Nonetheless this is a landmark.
    Virtually unsupported( Nigel appears overly modesy on PULSE's contribution to my mind) contractors have been able to make a case that a defined NHS England policy( " not open to change ") as not reasonable and that it needed to alter.
    Irrespective of who is in power post election the precedent has been set that "block" application of national policy to the proven detriment of a section of the population is a variety of "postcode lottery" that the politicians cannot countenance if they weanbt to keep their seats.
    Mobilise your patient groups, get them lobbying MP's to ensure the money to deliver effective primary care from 21st century premises is made available.
    I know the Daily Mail, believe we are underworked and overpaid.
    During the first world war commorations I think it time to say I do not give a fig about the opinion of a paper that raised popular sentiment to maufactrure and post to the troops gas masks of "Our own technological design" that did not protect when dry and asphyxiated soldiers when wet.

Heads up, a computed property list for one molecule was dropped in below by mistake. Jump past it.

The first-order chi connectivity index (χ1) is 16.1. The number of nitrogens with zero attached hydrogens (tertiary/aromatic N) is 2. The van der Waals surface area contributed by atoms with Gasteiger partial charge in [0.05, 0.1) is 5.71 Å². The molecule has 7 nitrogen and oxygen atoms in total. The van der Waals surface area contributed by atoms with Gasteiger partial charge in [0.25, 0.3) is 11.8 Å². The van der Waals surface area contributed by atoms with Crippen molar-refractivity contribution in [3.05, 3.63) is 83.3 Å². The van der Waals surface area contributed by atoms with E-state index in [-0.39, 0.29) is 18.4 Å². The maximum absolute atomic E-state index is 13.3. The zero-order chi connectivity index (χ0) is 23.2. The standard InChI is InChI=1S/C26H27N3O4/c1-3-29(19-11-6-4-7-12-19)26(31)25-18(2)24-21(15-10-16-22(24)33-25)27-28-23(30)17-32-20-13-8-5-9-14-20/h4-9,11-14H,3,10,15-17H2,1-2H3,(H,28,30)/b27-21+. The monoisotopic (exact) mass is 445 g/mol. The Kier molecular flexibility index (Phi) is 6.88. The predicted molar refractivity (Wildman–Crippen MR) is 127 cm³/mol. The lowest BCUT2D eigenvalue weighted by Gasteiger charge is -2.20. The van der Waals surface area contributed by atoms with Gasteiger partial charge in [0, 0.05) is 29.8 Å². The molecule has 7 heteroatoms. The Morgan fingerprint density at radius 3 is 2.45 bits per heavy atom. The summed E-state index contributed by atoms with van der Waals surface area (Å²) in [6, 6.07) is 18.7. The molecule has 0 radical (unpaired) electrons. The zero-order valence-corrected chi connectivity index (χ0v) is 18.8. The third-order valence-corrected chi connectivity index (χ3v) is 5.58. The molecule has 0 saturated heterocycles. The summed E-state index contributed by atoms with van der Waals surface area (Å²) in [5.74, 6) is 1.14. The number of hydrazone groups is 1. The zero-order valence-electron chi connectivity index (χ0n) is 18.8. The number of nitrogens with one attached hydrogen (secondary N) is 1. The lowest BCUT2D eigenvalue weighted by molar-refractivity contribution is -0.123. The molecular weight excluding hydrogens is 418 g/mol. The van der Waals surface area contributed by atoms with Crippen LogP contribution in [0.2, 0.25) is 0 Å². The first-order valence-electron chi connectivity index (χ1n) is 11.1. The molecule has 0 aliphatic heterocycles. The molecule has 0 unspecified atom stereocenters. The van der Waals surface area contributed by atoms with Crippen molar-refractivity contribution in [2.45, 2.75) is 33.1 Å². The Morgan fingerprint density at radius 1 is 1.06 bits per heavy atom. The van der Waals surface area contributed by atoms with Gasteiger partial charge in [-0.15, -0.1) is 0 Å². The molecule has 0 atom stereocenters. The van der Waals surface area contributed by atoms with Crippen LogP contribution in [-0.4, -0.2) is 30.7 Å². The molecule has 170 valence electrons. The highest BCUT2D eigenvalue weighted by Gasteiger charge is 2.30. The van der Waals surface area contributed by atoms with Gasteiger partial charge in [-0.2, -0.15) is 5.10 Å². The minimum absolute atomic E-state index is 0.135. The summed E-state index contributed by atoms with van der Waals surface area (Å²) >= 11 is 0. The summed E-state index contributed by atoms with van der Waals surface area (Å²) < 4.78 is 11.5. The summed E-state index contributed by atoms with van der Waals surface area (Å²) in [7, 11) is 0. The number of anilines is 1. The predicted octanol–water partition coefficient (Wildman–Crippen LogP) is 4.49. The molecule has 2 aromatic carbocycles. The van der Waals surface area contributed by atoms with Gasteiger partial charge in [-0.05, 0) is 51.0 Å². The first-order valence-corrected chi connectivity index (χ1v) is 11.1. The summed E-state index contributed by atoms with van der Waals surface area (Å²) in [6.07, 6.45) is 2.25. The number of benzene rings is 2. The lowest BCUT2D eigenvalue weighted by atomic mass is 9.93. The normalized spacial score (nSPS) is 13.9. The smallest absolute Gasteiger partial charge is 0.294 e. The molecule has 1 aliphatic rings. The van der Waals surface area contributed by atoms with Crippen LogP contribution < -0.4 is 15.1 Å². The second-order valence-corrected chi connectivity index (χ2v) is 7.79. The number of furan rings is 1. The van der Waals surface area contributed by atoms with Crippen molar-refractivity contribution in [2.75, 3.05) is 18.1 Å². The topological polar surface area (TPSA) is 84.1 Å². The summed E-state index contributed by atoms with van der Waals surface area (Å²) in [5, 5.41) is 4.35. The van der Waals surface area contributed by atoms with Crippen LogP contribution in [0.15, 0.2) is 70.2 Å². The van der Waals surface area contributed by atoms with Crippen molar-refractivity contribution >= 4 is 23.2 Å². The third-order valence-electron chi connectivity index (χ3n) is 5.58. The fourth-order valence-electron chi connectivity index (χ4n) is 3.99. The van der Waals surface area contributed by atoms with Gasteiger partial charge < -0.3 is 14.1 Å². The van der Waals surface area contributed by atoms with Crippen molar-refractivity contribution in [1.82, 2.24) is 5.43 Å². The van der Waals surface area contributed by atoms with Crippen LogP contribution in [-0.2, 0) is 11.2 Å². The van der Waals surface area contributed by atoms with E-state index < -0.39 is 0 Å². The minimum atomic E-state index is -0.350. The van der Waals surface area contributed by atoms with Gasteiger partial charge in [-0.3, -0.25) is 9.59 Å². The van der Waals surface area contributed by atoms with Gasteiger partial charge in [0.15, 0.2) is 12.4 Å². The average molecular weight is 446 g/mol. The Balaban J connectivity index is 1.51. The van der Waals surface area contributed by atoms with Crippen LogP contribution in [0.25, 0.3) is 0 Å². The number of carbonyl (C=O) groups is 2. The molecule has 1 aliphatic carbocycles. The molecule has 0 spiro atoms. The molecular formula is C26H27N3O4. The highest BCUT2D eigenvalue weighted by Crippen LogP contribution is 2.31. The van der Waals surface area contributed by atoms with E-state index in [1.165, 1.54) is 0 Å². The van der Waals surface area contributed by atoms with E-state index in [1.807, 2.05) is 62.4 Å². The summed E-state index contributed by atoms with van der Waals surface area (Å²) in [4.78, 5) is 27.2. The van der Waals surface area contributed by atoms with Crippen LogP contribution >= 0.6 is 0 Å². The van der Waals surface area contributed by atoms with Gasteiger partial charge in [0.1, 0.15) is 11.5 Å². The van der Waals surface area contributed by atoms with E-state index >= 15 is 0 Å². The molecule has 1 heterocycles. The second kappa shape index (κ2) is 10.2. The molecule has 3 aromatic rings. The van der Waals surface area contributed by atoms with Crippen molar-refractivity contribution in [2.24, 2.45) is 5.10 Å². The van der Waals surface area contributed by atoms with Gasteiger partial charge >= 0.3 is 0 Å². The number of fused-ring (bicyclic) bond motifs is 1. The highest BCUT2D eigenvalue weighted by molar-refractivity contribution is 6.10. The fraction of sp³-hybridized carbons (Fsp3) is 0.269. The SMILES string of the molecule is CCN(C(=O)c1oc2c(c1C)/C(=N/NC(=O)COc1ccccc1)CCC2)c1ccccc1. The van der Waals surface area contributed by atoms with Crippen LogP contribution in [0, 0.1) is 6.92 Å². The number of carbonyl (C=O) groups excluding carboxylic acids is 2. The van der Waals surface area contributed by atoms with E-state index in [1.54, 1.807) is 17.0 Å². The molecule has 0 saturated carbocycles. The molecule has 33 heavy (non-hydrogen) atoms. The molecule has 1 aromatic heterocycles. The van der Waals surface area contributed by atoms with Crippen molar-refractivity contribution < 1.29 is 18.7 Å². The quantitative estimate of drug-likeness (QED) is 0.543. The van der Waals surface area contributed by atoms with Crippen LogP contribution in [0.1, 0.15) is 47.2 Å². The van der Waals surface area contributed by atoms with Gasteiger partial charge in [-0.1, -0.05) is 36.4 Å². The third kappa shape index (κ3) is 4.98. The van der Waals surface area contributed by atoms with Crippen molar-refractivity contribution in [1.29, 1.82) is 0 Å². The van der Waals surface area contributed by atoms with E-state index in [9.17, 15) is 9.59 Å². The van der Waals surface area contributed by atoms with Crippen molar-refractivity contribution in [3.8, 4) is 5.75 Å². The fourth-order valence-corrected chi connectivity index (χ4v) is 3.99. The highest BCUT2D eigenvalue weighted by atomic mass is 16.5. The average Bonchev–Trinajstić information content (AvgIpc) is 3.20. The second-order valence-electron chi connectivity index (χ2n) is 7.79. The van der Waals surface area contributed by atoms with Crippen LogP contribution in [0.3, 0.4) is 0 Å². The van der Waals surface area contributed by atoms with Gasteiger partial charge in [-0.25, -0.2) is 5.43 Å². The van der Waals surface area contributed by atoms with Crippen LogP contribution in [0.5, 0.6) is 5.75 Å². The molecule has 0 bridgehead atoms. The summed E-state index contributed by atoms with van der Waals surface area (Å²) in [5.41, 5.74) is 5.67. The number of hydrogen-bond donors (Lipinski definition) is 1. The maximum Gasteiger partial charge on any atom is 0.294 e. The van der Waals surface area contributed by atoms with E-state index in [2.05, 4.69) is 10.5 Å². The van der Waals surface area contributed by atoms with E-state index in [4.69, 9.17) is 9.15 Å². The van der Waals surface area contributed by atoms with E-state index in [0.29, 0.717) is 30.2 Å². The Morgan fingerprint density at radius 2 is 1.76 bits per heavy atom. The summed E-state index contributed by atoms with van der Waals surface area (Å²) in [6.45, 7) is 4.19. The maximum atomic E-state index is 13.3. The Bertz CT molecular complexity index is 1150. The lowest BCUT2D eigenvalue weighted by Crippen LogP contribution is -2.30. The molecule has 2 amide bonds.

Some journalistic and editorial behaviours are eternal- High standards from PULSE- draw your own conclusion on the Daily Mail.

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  • Vinci Ho

    'One can perhaps take away the chief command of the whole military ( the three troops) but one must not remove the will and determination of each individual man.' Analects , Confuscius .

    Of course, not everyone believes in fighting this war......

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  • MPIG was never meant to be withdrawn. But they go back on their word and our leaders keep saying how badly we are being treated. Great bunch!! This is no victory. This is bullying. Are there any rules or is it just arbitrary what NHS England thinks is right for today but not tomorrow? They appear to be able to do anything, say anything, impose anything at any time. All we hear from our leaders is the same old trite - day in day out. Let us ballot the profession - do we stay in or leave this mess behind.?